The Waterworks Toronto Building

The Waterworks Toronto Building, 505 Richmond Street West, Canada, Ontario Architecture

The Waterworks Toronto Building

505 Richmond St. W. Canadian Heritage Building – design by Diamond Schmitt Architects, ON, Canada

26 Oct 2016

The Waterworks Toronto Building

Design: Diamond Schmitt Architects

Location: Toronto, Ontario, Canada

Repurposed Heritage Building to Redefine Mixed-Use in Toronto

TORONTO, October 26, 2016 – A large heritage building on an historic downtown Toronto site will be preserved and adapted from its industrial origins to become a vibrant mixed-use community hub for a rapidly growing residential population.

1932 – City of Toronto Waterworks on Richmond St. W.
The Waterworks Toronto Building

Emphasizing the urban context – both historic and contemporary – The Waterworks, designed by Diamond Schmitt Architects, combines food-focused retail and a mid-rise wing of generously sized condominium apartments, most equipped with large private terraces and balconies. A community YMCA with recreational and social facilities will also be part of the project, with fit-out by another design firm.

The Waterworks from St. Andrew’s Playground:
The Waterworks Toronto Building

The Waterworks is named for its former use as a water treatment facility housed in a two-storey Art Deco structure built in 1932. In addition to exterior stone detailing, there is a courtyard and vast 2,651 m² (28,500 sq ft) industrial garage that will house a Food Hall opening onto St. Andrew’s Playground, an urban green space of mature trees and pedestrian amenities. New public routes through the building will be established and an existing vehicular carriageway into the courtyard will become a pedestrian mews.

The Waterworks Food Hall today:
The Waterworks Toronto Building

The YMCA will occupy the second and third floors and have its own entrance from the courtyard. Condominium apartments with unique floor plans configured in a horseshoe-shaped building will occupy ten floors above with setbacks from the heritage structure to provide terraces. An existing youth housing facility will remain in the building and a number of the 299 residential units will be operated through a non-profit housing provider.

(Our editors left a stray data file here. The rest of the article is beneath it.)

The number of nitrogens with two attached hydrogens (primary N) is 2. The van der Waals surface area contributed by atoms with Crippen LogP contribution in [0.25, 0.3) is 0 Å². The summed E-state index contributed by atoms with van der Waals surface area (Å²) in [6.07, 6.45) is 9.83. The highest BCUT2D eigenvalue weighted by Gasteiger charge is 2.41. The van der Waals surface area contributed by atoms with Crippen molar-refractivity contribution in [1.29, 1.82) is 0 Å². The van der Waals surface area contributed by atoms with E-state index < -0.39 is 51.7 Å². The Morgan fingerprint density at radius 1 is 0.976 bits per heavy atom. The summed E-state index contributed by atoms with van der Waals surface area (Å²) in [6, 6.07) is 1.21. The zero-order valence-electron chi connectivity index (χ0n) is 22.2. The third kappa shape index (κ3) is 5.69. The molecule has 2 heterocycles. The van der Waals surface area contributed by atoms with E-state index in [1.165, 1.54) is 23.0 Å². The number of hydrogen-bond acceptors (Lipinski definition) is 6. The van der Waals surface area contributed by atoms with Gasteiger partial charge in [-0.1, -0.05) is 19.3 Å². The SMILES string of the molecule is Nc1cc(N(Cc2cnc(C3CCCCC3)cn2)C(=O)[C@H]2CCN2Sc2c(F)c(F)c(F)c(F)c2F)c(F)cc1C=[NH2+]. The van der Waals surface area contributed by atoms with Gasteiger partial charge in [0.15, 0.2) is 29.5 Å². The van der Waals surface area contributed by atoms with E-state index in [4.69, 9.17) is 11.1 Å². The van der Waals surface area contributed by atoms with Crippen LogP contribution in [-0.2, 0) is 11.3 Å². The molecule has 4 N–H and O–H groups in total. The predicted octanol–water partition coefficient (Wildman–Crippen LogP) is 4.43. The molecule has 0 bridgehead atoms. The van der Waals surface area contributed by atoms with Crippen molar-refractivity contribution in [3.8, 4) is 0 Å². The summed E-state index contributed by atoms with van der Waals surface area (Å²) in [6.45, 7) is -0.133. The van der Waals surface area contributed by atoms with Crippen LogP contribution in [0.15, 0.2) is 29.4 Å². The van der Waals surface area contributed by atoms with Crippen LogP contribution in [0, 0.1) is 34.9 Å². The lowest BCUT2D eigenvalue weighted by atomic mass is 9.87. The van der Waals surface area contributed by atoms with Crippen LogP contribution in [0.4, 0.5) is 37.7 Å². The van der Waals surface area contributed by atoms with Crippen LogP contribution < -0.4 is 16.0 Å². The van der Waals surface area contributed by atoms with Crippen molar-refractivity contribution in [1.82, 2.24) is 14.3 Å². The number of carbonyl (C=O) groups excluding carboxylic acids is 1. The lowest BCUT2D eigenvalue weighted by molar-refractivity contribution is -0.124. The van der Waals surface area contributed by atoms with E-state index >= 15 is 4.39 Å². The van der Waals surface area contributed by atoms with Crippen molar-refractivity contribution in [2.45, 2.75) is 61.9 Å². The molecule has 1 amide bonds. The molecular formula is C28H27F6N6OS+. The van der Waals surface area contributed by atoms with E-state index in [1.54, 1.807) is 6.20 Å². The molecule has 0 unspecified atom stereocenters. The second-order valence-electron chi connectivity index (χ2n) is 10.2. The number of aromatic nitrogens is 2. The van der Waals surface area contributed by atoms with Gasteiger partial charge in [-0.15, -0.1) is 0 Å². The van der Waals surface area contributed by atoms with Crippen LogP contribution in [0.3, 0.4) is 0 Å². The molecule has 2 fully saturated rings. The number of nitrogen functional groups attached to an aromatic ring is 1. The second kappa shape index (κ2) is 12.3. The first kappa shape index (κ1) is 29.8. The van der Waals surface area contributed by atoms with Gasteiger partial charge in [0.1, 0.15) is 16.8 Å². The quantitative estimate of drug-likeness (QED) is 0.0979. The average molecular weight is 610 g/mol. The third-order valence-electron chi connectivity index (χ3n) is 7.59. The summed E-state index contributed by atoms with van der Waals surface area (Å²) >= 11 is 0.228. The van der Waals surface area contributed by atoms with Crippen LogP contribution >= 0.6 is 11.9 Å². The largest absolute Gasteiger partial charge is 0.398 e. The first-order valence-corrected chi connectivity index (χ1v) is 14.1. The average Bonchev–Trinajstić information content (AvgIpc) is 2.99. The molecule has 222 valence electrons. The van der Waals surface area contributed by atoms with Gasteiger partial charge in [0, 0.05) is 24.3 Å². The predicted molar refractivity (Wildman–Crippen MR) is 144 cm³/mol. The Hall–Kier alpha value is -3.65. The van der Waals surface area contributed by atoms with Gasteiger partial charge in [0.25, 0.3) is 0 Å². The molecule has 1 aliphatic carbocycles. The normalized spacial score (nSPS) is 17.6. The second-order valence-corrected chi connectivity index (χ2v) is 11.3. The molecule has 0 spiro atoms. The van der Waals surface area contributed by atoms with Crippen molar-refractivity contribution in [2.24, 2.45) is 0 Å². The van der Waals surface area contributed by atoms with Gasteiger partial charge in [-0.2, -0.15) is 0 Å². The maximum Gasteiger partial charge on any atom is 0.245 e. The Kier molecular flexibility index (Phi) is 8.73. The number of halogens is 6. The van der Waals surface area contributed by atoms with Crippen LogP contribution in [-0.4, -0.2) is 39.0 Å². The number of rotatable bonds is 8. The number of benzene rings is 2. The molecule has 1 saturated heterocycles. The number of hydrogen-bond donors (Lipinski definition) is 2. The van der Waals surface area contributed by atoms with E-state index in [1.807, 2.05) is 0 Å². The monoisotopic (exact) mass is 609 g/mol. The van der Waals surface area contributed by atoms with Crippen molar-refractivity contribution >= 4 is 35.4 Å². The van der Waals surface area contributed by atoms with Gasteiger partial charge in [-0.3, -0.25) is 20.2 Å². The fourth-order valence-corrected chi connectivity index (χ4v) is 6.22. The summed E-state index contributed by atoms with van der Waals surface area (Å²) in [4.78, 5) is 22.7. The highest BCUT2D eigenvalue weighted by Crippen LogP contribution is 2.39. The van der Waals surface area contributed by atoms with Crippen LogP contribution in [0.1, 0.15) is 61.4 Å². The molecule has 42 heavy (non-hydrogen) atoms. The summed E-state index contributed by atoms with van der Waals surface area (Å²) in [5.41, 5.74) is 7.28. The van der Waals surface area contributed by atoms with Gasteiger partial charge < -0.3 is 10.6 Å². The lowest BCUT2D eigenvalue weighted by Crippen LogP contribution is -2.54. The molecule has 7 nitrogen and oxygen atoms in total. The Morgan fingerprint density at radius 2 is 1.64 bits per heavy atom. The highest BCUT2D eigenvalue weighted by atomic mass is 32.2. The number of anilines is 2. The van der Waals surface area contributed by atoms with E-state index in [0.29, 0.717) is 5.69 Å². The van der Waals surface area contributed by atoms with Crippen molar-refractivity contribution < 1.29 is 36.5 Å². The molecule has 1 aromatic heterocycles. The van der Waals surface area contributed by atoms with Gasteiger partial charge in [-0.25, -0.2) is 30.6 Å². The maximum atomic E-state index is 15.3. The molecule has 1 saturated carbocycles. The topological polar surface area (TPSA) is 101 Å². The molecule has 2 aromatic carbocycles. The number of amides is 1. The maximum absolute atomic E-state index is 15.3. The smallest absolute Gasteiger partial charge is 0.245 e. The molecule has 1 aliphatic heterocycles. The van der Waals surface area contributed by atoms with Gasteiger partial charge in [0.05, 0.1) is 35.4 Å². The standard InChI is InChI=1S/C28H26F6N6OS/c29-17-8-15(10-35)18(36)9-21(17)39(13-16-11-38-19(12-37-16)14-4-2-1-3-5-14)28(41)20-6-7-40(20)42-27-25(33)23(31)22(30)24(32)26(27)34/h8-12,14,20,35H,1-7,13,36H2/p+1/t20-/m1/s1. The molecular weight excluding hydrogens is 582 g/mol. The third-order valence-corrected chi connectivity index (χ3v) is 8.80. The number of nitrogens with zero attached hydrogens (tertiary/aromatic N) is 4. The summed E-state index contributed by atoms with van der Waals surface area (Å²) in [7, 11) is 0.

The Waterworks Food Hall:
The Waterworks Toronto Building

“A key design consideration for us was the integration of a diverse, urban mix of uses in a balanced way so the ensemble of diverse programming and our architecture is greater than the sum of the parts,” said Donald Schmitt, Principal, Diamond Schmitt Architects.

The Waterworks Lobby:
The Waterworks Toronto Building

Central to the scheme is the transformation of the block-long garage with its robust industrial heritage and 45-foot ceiling into a Food Hall, where, in the 19th century, the city’s third largest market once stood. “We are retaining almost the entirety of the structural fabric and walls for the Food Hall. The building structure, skylights and ceiling elements, windows and door openings are all being refurbished and will retain much of their original materiality and detail and will define the retail public spaces and their character,” said Schmitt.

The Waterworks Richmond St. residential entrance:
The Waterworks Toronto Building

The project’s developers, MOD Developments Inc. and Woodcliffe Landmark Properties, emphasize the importance of preserving Toronto’s history. “We want to acknowledge the significance of the building’s past, while merging it with our vision to create the heart and soul of the King West neighbourhood with a food hall, restaurants and a condominium building in a park,” said Eve Lewis, President and CEO of Woodcliffe. The project is slated to open in 2020.

The Waterworks Courtyard:
The Waterworks Toronto Building

The Waterworks Toronto Building images / information from Diamond Schmitt Architects

Diamond Schmitt Architects


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Website: The Waterworks Toronto